While all this is happening, other service desk staff have gathered around her to see why she is getting louder and more upset with my refusal to pay to have the warranty honoured. When I ask the question about the manager, she says there aren’t any, but one of the other service desk staff grabs a card from his till. He handed to me as we left, saying I should definitely call the manager as I was not given the correct story.

    So what I’ve learned from this woman at the Canadian Tire Rylander:

    – Canadian Tire does not offer warranties in the real legal sense.

    – It makes no sense to purchase Canadian Tire items because they are more expensive to replace than to buy brand new from a competitor

    – that the terms written on their warranty paperwork are useless because Canadian Tire Rylander uses licensed legal professionals to give legal advice to customers telling them to ignore the paperwork (I know this really isn’t true, but I get such a laugh when salespeople tell me they are lawyers and even though they work for the other party, they are allowed to give me legal advice).

    – that doing business with Canadian Tire, even though they are all franchises and run by different people, is not something that intelligent customers want to do.

    – that “car stuff is really, really scary for women like me,” according to this service desk staff member.

    – that getting your car serviced at other places invalidates your warranty (also not true)

    – that the roadside assistance that is guaranteed with the purchase of a battery is not actually available to customers unless they want to pay $100 to have their battery tested (again, not true, but this is what this woman wanted me to believe).

    So instead of dealing with this Canadian Tire or the one in Pickering again, I decided to get back to reliable transportation by calling CAA, who sent out a truck within 10 minutes with a brand new battery. They installed it and gave me a written warranty that I believe will actually be honoured. At least, I know the terms of their roadside assistance for certain.

    Even though the woman insisted that no battery has ever failed, a miracle has occurred right here in Scarborough because my car has been starting fine for the last two weeks. I guess it repaired itself.

    My calls to the Service Manager have not been returned, but I believe it was the crazy woman at the desk on that night who took my messages.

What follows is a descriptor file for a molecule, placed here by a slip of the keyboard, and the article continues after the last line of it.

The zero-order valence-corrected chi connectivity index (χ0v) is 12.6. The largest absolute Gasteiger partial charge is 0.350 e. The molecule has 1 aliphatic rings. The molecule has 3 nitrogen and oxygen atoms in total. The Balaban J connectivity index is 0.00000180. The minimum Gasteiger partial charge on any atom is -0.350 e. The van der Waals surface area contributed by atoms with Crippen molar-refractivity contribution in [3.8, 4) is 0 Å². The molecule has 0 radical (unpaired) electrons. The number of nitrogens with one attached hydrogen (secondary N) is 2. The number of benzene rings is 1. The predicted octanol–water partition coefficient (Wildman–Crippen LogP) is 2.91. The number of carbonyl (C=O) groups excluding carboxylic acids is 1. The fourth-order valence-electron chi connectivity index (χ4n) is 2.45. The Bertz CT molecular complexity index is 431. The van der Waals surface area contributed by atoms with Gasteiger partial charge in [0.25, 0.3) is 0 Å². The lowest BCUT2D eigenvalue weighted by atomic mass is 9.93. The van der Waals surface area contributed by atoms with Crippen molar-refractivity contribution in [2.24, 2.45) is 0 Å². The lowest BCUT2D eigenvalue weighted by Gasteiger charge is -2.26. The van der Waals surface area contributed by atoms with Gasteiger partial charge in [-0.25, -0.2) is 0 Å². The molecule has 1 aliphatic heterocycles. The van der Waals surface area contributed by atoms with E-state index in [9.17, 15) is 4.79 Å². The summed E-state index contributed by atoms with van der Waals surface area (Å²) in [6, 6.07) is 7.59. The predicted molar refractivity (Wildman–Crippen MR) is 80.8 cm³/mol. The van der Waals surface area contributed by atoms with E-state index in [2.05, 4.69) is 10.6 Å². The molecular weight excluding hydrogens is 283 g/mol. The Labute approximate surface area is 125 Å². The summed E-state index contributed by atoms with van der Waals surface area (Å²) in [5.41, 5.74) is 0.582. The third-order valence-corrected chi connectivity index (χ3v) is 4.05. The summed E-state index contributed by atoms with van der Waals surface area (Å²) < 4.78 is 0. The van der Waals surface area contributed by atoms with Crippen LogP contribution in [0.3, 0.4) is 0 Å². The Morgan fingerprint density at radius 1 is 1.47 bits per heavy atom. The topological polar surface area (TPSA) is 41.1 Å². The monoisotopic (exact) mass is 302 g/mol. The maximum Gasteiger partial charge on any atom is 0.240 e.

And the Canadian Tire store we used to visit on a weekly basis has now lost all of our business to the competitors. The thousands of dollars we spend every spring on landscaping, household and maintenance items is now going to be happily spent at other retailers. I know it will not make a dent in this franchisee’s books, but at least I won’t ever have to deal with the scam artists there ever again.

    The stories I heard while waiting in line were outrageous. Stories of “it’s against the law for us to sell you tires without an inspection” and “we aren’t allowed to sell you tires unless you buy the extra warranty”.

    This is one terrible Canadian Tire store, staffed with a legal expert who doles out “legal advice” to her employer’s customers, with no manager in the entire store. Amazing.

  6. Just wanted to update my story: The Canadian Tire miracle is still ongoing. Replacing my CT battery has meant 4 weeks of perfect starts, even though the CT Rylander store told me that it could not be defective.

    And we have not set foot in the Rylander store since then, nor do we read the CT ads.

    I guess both CT and I feel we have been a good riddance as former customers, as I have not heard back from that store despite making several calls.

  7. And we are still seeing the miracle of the self-repairing car. I am now going into 3 months of perfect starts on our CAA battery. And I’m sure that the crazy woman at CT Rylander is still doling out legal advice for free.